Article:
Romans 13.10 ἡ ἀγάπη τῷ πλησίον κακὸν οὐκ ἐργάζεται πλήρωμα οὖν νόμου ἡ ἀγάπη
Colossians 3.14 14ἐπὶ πᾶσιν δὲ τούτοις τὴν ἀγάπην ὅ ἐστιν σύνδεσμος τῆς τελειότητος
Ephesians 2.8 Τῇ γὰρ χάριτί ἐστε σεσῳσμένοι διὰ πίστεως καὶ τοῦτο οὐκ ἐξ ὑμῶν θεοῦ τὸ δῶρον
So, the verses in Romans and Colossians should both use love as a base translation. However, one could argue that this is a benevolent love. In addition, the KJV was written using English that is now 400 years old. So, the use of charity is a bit loose but not unreasonable.
In addition, your statement that the translators used only Greek texts is most likely incorrect. Quite possibly, the committee conducted their work while speaking Latin, and they likely relied on Latin texts as well.
I included Ephesians 2.8 as well, as this demonstrates the problem with translating agape as charity. The Greek word we typically translate as grace is χάριτί, or "charity." Intermingling the two Greek words muddies the waters for those doing in-depth study.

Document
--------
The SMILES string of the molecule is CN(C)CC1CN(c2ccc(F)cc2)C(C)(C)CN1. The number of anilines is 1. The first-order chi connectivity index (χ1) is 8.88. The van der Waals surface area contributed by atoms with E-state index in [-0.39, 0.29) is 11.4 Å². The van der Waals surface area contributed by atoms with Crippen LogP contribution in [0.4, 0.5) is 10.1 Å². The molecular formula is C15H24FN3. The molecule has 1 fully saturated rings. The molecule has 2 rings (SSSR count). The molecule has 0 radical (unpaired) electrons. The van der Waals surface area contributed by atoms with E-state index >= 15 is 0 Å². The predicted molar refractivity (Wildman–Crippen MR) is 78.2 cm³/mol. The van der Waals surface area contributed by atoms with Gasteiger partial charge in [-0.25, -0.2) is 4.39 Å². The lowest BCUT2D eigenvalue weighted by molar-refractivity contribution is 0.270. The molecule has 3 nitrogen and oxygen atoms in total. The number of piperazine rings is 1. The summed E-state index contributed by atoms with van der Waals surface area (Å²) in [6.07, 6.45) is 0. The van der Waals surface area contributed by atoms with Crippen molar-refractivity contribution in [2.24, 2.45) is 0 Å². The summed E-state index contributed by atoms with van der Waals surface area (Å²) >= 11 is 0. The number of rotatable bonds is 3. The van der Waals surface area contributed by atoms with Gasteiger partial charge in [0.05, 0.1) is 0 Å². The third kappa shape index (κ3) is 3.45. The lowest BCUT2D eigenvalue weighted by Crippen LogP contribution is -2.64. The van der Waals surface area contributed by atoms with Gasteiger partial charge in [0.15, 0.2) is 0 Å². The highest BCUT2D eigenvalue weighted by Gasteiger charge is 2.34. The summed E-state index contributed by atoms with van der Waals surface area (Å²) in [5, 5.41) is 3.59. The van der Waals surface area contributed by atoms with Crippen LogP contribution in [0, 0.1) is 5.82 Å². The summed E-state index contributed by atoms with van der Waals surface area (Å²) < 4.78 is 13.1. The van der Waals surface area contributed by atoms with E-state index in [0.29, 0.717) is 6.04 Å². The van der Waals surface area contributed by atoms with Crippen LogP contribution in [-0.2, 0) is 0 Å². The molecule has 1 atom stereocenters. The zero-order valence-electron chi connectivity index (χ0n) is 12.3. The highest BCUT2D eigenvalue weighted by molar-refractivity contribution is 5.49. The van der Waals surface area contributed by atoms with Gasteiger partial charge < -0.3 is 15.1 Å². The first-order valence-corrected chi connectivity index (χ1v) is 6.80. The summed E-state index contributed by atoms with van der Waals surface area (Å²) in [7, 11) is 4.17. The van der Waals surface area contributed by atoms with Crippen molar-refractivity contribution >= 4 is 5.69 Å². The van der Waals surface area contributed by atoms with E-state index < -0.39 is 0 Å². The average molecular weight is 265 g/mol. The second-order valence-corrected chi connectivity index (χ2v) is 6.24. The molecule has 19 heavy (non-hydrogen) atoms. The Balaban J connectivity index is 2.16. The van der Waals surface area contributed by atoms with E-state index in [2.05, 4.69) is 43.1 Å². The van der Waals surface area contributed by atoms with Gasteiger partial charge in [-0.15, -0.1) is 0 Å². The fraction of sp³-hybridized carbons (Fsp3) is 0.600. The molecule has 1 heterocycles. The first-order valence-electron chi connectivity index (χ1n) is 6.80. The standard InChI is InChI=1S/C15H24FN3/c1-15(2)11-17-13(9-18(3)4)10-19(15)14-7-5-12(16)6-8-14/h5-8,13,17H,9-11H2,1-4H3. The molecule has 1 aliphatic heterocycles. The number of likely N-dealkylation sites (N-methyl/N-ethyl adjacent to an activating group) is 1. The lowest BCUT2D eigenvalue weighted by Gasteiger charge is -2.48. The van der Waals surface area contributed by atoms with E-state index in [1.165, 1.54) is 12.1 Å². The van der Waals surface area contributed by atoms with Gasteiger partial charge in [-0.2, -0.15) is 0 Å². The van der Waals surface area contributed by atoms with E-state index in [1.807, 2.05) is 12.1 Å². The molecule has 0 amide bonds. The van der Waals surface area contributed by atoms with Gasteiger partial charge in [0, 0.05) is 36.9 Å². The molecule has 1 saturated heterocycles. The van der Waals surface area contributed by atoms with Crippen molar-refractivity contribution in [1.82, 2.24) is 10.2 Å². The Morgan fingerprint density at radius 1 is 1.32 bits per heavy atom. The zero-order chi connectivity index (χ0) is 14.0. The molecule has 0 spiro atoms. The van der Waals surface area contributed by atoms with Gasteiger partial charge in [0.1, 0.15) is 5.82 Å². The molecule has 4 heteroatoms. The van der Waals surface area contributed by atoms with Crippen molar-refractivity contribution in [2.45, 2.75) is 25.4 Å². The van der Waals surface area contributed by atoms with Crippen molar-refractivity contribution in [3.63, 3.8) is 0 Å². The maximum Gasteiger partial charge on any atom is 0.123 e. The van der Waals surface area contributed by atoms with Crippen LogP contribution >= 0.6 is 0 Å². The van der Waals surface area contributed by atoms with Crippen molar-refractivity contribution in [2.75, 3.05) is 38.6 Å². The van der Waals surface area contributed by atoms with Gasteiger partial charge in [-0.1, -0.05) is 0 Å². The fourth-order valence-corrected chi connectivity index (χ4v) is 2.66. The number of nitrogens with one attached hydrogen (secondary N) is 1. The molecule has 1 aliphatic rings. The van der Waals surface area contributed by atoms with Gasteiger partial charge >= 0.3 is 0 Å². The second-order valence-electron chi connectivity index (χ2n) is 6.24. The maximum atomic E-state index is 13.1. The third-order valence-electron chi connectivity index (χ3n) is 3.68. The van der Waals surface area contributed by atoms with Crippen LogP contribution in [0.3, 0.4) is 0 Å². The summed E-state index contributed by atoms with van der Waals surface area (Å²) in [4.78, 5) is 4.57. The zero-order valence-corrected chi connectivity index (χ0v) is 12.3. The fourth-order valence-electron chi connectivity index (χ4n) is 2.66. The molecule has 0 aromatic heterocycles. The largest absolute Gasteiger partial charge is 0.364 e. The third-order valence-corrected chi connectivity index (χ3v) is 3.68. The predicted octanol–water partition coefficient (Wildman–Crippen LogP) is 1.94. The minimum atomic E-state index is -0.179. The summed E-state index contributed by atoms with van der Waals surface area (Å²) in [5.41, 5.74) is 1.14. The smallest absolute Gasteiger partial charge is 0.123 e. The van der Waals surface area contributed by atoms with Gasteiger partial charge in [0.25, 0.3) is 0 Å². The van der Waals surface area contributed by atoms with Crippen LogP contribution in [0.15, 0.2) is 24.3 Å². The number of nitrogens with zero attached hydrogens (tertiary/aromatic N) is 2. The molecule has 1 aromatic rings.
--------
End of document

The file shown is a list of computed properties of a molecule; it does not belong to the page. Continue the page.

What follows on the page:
This is the problem with fixating on very old works, apart from a purely academic perspective. Scholarship has produced a vastly more precise Greek text and a much deeper understanding of the Koine Greek of that text.
I want to clarify my phrase
is χάριτί, or "charity."
I meant the quoted word to be a transliteration of the Greek word, not a translation.
From the comments, I looked at the origin of the English word, charity. I assumed it came from the Greek, but that is not correct. It comes from Latin, and the Latin word can be mean love, in a benevolent sense. That helps me to understand why the Vulgate uses the Latin word, and why the KJV followed the Vulgate.
The Cambridge English Dictionary has a secondary definition of charity.
the quality of being kind to people and not judging them in a severe way
This is what I meant by an out of date definition; I don't hear that word used that way much anymore.